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My 2020 RL with 2000 original miles sat in my driveway for two days. No lights were left on, or accessories.
Upon discovering this I tried to start it. Nothing, but the start button was flashing. No starter click, or engine movement.
A bit later the flashing stopped. I called the Honda Roadside assistance line & they offered to boost it. I declined as the dealer is about a mile or so away. Calling the dealer was pointless as they refused help, & insisted I call Roadside assistance.
It finally started on the 3rd boost try from Honda Roadside. Made an app at the dealer to check it out.
The dealer said they rebooted the system. Their advice was to drive it more often. Hilarious right? What if I go on vacation for 2 weeks? Everything came back up, but they cannot explain why it quit.
Thoughts.
I only drive my 2018 every 2-3 weeks, and I've let is sit for over 30 days a couple of
I only drive my 2018 every 2-3 weeks, and I've let is sit for over 30 days a couple of times. Always starts right up.
times. Always starts right up.
I only drive my 2018 every 2-3 weeks, and I've let is sit for over 30 days a couple of .times. Always starts right up.
./QUOTE]
QUOTE="tmz, post: 3132345, member: 11802"]
I only drive my 2018 every 2-3 weeks, and I've let is sit for over 30 days a couple of times. Always starts right up.
I have 2017 RTL-E, purchased in July 2017. On a family camping trip in Aug 2019 in S. Michigan I went to start up vehicle. Absolutely nothing. Assuming it was battery issue, tried jumping it- no effect. Vehicle had about 17000 miles and just completed 700 mile trip to campsite. Called Honda, they arranged to have it towed to dealer in Marquette in evening and left there until dealer opened in morning. Got a call from dealer next morning, they hopped in truck and it started right up. They did some checks and couldn't find any issues. Have not had any issues since and I'm at 23K miles. Go figure--but this incident still makes me a bit nervous.
 

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I have 2017 RTL-E, purchased in July 2017. On a family camping trip in Aug 2019 in S. Michigan I went to start up vehicle. Absolutely nothing. Assuming it was battery issue, tried jumping it- no effect. Vehicle had about 17000 miles and just completed 700 mile trip to campsite. Called Honda, they arranged to have it towed to dealer in Marquette in evening and left there until dealer opened in morning. Got a call from dealer next morning, they hopped in truck and it started right up. They did some checks and couldn't find any issues. Have not had any issues since and I'm at 23K miles. Go figure--but this incident still makes me a bit nervous.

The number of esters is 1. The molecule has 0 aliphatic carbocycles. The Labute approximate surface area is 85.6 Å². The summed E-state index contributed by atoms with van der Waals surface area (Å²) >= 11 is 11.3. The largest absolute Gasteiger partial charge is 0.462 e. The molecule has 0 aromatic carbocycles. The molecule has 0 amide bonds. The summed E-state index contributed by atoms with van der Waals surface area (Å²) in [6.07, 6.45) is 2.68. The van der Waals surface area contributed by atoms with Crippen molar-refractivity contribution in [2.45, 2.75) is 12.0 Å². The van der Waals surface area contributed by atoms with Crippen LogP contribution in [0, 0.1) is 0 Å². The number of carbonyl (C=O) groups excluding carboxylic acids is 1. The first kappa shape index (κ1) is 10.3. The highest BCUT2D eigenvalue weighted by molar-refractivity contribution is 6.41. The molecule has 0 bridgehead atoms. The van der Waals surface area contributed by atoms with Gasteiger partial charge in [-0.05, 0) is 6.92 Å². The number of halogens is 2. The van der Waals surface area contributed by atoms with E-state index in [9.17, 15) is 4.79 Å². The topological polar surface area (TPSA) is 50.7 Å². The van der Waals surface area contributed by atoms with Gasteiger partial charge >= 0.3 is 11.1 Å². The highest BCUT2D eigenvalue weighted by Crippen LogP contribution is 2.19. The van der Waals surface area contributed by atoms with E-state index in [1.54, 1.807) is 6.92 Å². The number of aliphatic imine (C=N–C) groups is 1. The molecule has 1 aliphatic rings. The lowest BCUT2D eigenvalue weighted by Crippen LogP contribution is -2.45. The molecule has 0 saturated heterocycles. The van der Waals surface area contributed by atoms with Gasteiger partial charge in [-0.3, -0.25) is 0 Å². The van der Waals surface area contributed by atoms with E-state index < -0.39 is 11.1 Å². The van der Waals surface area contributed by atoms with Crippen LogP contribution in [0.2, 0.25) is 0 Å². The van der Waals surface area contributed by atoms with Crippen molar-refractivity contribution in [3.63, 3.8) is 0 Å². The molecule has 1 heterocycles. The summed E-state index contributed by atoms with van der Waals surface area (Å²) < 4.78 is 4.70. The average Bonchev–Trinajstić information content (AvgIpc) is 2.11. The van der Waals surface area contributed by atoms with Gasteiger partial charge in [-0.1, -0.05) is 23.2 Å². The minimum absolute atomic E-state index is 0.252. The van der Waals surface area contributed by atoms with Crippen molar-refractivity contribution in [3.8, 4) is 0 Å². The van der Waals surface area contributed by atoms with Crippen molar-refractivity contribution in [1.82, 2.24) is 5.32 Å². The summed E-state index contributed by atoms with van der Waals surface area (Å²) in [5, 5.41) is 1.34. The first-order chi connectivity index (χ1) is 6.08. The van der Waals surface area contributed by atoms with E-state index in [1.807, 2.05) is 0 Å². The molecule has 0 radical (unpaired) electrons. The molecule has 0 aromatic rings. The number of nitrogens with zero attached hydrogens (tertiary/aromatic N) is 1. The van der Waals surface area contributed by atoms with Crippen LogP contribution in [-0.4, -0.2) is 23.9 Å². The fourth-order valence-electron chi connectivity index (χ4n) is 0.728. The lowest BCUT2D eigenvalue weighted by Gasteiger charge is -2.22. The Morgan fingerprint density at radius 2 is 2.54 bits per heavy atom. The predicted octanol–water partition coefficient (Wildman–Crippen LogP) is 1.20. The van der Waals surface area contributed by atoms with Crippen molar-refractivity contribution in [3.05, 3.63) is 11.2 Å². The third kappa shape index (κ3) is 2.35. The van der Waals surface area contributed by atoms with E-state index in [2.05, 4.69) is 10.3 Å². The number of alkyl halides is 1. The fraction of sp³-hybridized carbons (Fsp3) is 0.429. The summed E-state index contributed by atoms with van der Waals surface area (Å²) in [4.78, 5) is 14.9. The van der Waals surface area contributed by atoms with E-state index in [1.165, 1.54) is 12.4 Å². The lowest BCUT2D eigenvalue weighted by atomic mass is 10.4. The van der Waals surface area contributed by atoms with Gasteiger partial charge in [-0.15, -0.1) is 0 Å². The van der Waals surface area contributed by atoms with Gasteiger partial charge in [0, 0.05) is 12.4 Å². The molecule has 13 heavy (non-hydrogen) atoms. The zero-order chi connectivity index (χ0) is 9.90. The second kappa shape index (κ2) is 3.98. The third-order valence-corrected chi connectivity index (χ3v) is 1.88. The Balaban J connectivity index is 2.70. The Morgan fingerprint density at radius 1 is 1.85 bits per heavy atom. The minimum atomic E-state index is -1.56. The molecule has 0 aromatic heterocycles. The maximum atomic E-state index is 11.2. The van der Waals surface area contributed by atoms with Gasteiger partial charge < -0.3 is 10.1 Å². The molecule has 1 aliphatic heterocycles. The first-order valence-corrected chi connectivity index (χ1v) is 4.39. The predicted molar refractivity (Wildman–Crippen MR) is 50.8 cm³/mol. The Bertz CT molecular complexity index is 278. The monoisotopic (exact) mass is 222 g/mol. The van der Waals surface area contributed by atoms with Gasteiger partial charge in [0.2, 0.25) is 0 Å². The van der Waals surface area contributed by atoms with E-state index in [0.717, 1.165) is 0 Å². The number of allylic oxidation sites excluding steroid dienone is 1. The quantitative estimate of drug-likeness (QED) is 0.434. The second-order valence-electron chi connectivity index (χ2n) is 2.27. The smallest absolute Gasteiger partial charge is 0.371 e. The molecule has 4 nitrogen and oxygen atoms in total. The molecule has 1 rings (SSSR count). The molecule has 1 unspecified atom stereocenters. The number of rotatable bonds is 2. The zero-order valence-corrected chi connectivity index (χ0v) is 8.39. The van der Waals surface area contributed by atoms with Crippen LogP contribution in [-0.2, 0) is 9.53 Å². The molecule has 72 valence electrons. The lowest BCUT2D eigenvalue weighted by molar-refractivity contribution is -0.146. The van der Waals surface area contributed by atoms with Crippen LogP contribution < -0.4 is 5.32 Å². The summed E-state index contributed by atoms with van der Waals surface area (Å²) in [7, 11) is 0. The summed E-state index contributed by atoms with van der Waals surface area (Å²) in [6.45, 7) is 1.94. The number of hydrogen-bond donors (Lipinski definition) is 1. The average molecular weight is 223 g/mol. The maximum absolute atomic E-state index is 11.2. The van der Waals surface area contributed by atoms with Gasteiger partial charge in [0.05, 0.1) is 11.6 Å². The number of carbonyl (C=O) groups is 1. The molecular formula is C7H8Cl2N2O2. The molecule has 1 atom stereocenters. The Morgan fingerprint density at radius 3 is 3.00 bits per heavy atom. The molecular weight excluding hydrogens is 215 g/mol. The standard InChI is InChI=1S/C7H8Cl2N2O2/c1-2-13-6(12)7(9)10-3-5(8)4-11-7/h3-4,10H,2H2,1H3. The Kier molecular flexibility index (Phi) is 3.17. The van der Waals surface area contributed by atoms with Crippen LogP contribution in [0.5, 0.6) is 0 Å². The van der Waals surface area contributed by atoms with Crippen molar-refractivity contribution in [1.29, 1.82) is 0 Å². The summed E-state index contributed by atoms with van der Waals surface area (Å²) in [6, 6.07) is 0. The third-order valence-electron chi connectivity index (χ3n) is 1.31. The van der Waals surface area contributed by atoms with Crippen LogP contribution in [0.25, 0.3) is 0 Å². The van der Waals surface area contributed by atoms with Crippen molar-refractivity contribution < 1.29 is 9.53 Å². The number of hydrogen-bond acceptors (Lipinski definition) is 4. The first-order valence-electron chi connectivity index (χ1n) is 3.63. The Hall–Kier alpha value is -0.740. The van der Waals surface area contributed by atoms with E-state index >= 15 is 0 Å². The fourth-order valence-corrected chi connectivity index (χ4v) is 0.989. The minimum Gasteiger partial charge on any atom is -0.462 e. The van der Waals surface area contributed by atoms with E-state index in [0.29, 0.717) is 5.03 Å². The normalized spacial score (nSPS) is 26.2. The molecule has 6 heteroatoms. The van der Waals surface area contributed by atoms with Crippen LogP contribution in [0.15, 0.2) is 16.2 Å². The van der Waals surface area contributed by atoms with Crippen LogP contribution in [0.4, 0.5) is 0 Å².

Yes, that would make me nervous too. Sounds like something simple, maybe a loose battery cable, and it jiggled into a better connection during the tow. Maybe they checked tightness before or after starting it so it hasn't happened again.
 

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I have to wonder how many of these drained batteries are due to leaving the key fob in proximity to the vehicle?
The vehicle is continuously in a keep alive or awake mode when ever the key fob is in range. A key fob left in the vehicle or on a wall hook within proximity keeps the can bus networks in a ready mode for commands such as remote start, remote window ops, lock unlock and push button start. Service departments collect fobs at end of day to prevent unwanted vehicle to remote communication.

Just some thoughts
 

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I have to wonder how many of these drained batteries are due to leaving the key fob in proximity to the vehicle?
The vehicle is continuously in a keep alive or awake mode when ever the key fob is in range. A key fob left in the vehicle or on a wall hook within proximity keeps the can bus networks in a ready mode for commands such as remote start, remote window ops, lock unlock and push button start. Service departments collect fobs at end of day to prevent unwanted vehicle to remote communication.

Just some thoughts
Still shouldn't drain the battery in two days, but it could be problem for some of those complaining about batteries not lasting at least a week or two. I keep my fob further from the vehicle so maybe that's why I can go over 30 days.
 

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This is probably not causing the issue that some of us have had, but our 2018 Outback had battery drain and it was caused by the head unit drawing too much power while it was off. It needed a software update.
 
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I have to wonder how many of these drained batteries are due to leaving the key fob in proximity to the vehicle?
The vehicle is continuously in a keep alive or awake mode when ever the key fob is in range. A key fob left in the vehicle or on a wall hook within proximity keeps the can bus networks in a ready mode for commands such as remote start, remote window ops, lock unlock and push button start. Service departments collect fobs at end of day to prevent unwanted vehicle to remote communication.

Just some thoughts
There were numerous threads on the third generation miata a few years ago about this. It would take 2 to 3 days to run the battery low enough to keep the car from starting. The culprit was the FOB left in or near the car.
 
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